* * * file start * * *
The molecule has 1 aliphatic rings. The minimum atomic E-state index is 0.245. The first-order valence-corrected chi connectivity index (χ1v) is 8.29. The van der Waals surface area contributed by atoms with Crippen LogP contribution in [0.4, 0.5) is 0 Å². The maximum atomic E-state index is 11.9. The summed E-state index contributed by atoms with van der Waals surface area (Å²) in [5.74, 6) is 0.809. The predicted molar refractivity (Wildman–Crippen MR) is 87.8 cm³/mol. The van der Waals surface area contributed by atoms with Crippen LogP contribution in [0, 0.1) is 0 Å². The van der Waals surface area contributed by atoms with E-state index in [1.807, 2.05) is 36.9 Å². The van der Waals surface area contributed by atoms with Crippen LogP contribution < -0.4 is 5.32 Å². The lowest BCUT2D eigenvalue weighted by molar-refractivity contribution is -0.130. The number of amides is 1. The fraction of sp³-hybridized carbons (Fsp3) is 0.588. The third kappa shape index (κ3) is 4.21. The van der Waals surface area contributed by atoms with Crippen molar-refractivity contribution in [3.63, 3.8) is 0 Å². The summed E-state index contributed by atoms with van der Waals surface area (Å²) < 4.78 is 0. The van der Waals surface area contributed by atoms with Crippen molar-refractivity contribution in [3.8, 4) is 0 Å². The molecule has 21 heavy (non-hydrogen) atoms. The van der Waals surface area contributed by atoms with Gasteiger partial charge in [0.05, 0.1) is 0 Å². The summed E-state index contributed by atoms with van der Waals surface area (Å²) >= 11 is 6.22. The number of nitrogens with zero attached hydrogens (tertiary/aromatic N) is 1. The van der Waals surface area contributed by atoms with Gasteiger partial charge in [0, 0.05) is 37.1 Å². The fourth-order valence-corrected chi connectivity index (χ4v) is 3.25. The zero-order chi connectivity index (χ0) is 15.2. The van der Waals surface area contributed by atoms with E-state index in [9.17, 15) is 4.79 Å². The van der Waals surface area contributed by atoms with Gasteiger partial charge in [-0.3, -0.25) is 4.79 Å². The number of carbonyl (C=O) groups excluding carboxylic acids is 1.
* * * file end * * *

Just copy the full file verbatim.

The molecule has 1 aliphatic rings. The minimum atomic E-state index is 0.245. The first-order valence-corrected chi connectivity index (χ1v) is 8.29. The van der Waals surface area contributed by atoms with Crippen LogP contribution in [0.4, 0.5) is 0 Å². The maximum atomic E-state index is 11.9. The summed E-state index contributed by atoms with van der Waals surface area (Å²) in [5.74, 6) is 0.809. The predicted molar refractivity (Wildman–Crippen MR) is 87.8 cm³/mol. The van der Waals surface area contributed by atoms with Crippen LogP contribution in [0, 0.1) is 0 Å². The van der Waals surface area contributed by atoms with E-state index in [1.807, 2.05) is 36.9 Å². The van der Waals surface area contributed by atoms with Crippen LogP contribution < -0.4 is 5.32 Å². The lowest BCUT2D eigenvalue weighted by molar-refractivity contribution is -0.130. The number of amides is 1. The fraction of sp³-hybridized carbons (Fsp3) is 0.588. The third kappa shape index (κ3) is 4.21. The van der Waals surface area contributed by atoms with Crippen molar-refractivity contribution in [3.63, 3.8) is 0 Å². The summed E-state index contributed by atoms with van der Waals surface area (Å²) < 4.78 is 0. The van der Waals surface area contributed by atoms with Crippen molar-refractivity contribution in [3.8, 4) is 0 Å². The molecule has 21 heavy (non-hydrogen) atoms. The van der Waals surface area contributed by atoms with Gasteiger partial charge in [0.05, 0.1) is 0 Å². The summed E-state index contributed by atoms with van der Waals surface area (Å²) >= 11 is 6.22. The number of nitrogens with zero attached hydrogens (tertiary/aromatic N) is 1. The van der Waals surface area contributed by atoms with Gasteiger partial charge in [0, 0.05) is 37.1 Å². The fourth-order valence-corrected chi connectivity index (χ4v) is 3.25. The zero-order chi connectivity index (χ0) is 15.2. The van der Waals surface area contributed by atoms with E-state index in [9.17, 15) is 4.79 Å². The van der Waals surface area contributed by atoms with Gasteiger partial charge in [-0.3, -0.25) is 4.79 Å². The number of carbonyl (C=O) groups excluding carboxylic acids is 1.